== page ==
The Bush administration held that, as commander in chief, the president could authorize almost anything.
By Sherman DeBrosse / The Rag Blog / March 24, 2009
Investigative journalist Seymour Hersh revealed in a speech at the University of Minnesota on March 11, that a hit squad — an “executive assassination ring” in his words — that reported to Vice President Richard Cheney, was plying its trade throughout the world during the administration of George W. Bush. Task Force 121 was especially active in Afghanistan. Even the Joint Chiefs of Staff could not hold them answerable. These executioners were not required to report to station chiefs or ambassadors.
In addition the CIA, after 9/11, was spying on American citizens within the United States. This was a violation of the agency’s charter. There was no legal basis for what they were doing, but they saw their targets as enemies of the state. These people were under the Joint Special Operations Command (JSOC). It is likely that there was no presidential “finding,” authorizing these activities. The Bush administration held that, as commander in chief, the president could authorize almost anything.
Hersh lamented that the members of the execution squads were idealistic and very capable people, some of whom are now agonizing over what they have been doing. He made these remarks in answer to a question and had not intended to discuss these matters until he had completed his research. Hersh referred to a New York Times article that cited a Lebanese source to the effect that Lebanese Christian leader Elie Hobeika was car bombed in 2002 as part of an Israeli-US effort to prevent him from testifying in Brussels against Ariel Sharon. He later said these matters were “not something I wanted to dwell about in public.”
But to be fair to the US operatives, there is some evidence that rogue Syrian intelligence people were hired to kill Hobeika in 2002 and, later, Elie Hobeika. Some intelligence people think Eliot Abrams and Karl Rove handled the high level foreign assassinations. We’ll have to wait for Hersh’s promised book for better information.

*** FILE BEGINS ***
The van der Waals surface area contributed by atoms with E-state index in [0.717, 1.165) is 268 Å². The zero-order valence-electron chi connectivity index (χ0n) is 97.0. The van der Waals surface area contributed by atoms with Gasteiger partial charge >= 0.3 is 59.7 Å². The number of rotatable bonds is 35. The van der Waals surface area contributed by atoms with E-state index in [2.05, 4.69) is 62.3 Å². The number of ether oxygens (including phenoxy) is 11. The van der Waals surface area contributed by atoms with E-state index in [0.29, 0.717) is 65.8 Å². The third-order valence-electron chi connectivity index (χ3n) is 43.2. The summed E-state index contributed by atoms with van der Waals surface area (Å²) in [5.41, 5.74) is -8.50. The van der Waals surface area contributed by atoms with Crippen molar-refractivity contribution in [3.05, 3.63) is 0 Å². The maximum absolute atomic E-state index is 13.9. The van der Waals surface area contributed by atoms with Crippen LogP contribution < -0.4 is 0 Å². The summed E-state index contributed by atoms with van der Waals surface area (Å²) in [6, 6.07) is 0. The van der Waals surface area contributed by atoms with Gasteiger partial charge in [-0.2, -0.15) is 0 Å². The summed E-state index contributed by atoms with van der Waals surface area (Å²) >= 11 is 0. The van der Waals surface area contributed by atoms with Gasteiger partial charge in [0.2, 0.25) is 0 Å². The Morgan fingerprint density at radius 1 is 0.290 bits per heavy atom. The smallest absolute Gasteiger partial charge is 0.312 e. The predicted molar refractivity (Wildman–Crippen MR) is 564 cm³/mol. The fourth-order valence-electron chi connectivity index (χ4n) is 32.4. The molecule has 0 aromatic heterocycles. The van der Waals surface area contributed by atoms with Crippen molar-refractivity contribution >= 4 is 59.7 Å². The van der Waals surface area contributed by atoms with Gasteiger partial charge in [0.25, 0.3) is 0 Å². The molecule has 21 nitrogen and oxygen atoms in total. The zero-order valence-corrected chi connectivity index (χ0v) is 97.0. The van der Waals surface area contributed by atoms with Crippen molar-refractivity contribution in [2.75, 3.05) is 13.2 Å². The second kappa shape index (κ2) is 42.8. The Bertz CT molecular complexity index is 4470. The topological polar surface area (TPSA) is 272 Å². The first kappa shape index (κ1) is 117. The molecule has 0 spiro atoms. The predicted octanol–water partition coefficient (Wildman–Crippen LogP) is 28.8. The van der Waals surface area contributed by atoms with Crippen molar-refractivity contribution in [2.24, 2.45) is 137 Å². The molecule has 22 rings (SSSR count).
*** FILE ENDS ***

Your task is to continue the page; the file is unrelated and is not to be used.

Some find a precedent in the deaths of investigative reporter Danny Caselaro and his NSA source in 1991. Caselero’s death was made to look like a suicide, and there is no evidence that the George H. W. Bush administration was involved. Later, a successor to Caselero was clearly “suicided” after he tried to give evidence of wrong-doing to Attorney General Janet Reno. None of this is evidence of an executive branch assassination team.
The matter of spying on American citizens has a long pedigree. In the Reagan administration, there was an extensive operation to intimidate press people and to keep track of folks who opposed the not-so-secret war in Central America. It is said that Oliver North had something to do with this and that Vice President George H. Walker Bush supervised all of it.
Before that, there was Operation Chaos, begun under Lyndon Johnson and greatly expanded by Richard Nixon. It used the FBI and CIA to spy on dissidents. It became so large that both the FBI and CIA eventually balked.
One would suppose that Hersh’s forthcoming book would deal with software used to spy on dissidents and keep track of various financial transactions. The Reagan administration managed to seize a very sophisticated software program called PROMIS. There was a great deal of litigation initiated by a firm called Inslaw to obtain compensation. Despite the services of ace attorney Eliot Richardson, the firm obtained no relief in federal courts. The software was modified and used and sold by the US and Israel — at least according to a repentant Israeli intelligence officer. This software was repeatedly modified and now exists as what is called Main Frame, which was probably the subject of the famous drama in Attorney General John Ashcroft’s hospital room.
In addition to that, we now know that the NSA has the facilities, equipment and software to scoop up millions of domestic communications on a daily basis. A former NSA officer says that the NSA is mainly interested in the communications of journalists. There is no second source to verify this, but there is enough evidence to demonstrate they have the capabilities to do this. Whether any of this goes on under the Obama administration, is an open question. We hope not.